Cooperative Fish and Wildlife Research Units Program: Louisiana
Education, Research and Technical Assistance for Managing Our Natural Resources

La Peyre MK, Sable S., Taylor C, Watkins KS, Kiskaddon E, Baustian M. 2021. Effects of sample gear on estuarine fish assemblage assessments and food web models. Ecological Indicators 133:108404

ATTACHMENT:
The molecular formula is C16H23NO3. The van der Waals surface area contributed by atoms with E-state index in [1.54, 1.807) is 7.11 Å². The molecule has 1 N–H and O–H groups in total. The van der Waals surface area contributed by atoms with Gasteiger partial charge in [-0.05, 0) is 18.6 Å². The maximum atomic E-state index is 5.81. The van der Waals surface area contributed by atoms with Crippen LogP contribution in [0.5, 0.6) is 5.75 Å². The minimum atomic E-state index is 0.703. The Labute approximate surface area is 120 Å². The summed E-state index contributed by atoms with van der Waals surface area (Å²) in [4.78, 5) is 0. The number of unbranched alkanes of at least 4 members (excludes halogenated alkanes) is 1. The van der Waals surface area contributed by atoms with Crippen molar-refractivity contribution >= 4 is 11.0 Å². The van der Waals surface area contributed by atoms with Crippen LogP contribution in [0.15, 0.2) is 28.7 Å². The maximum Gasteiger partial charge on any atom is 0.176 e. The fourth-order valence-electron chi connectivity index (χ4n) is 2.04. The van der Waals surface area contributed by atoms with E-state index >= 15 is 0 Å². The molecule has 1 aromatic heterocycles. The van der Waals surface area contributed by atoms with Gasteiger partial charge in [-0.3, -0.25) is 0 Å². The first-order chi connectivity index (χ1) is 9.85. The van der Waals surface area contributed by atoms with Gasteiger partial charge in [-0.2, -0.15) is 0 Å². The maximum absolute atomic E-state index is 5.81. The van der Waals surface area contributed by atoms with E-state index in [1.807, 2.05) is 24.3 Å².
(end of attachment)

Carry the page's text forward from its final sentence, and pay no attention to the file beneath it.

Long-term fisheries-independent sampling data inform population status and trends of species specific biomass and are often used to drive biomass-based food web models such as the Comprehensive Aquatic Systems Model (CASM). Indicators such as total biomass and mean trophic level derived from these data and from CASM outputs inform management and facilitate assessments of on-going and predicted coastal change and restoration activities on fisheries, but rely on consistent sampling to enable comparisons across space and time. Changes in coastal estuarine gradients, combined with the availability of new sampling technologies, highlight a need to assess the potential consequences of changing sampling technologies on fisheries data and the cascading impact on model outputs. In Louisiana, USA, CASM models are used to inform coastal restoration projects, relying on 40 years of fisheries independent data derived from 50’ seine sampling. However, alternative use of electrofishers as a sampling method has been proposed to replace the seine sampling. In this study, we examine data from concurrent seine and electrofisher sampling in Barataria Basin, Louisiana, and compare biomass, assemblage data and CASM outputs related to species biomass, food web structure and energy cycling. In a paired comparison of data in 2018-2019, the electrofisher captured higher total catch and diversity compared to the seine. The electrofisher samples were dominated by shrimp (grass, white, brown) and larger bodied fish, while seine samples were dominated by smaller-bodied fish (i.e., anchovy, menhaden). Ecosystem indicators derived from running the CASM using biomass data from seine and electrofisher sampling separately provide contrasting results. Although initializing the CASM biomasses for key species using seine and electrofisher data to begin the model simulations did not cause large or long-running changes in the simulated biomasses over time, results using the electrofisher biomasses substituted into the original calibrated CASM on day 500 in a different simulation resulted in changes in biomass structure, with a doubling of total food web biomass due to the increased shrimp count, and a 13% increase in total energy flow (TST) through the food web. Conversions based on area and gear efficiency for overall catch may be useful in maintaining the continuity of historical data. However, differences in species-specific catch due to gear selectivity could have large consequences for constructing and calibrating fish and ecosystem models and remain difficult to reconcile. These differences in assemblages, and estimated biomasses for key food web species, suggest careful consideration in changing gears.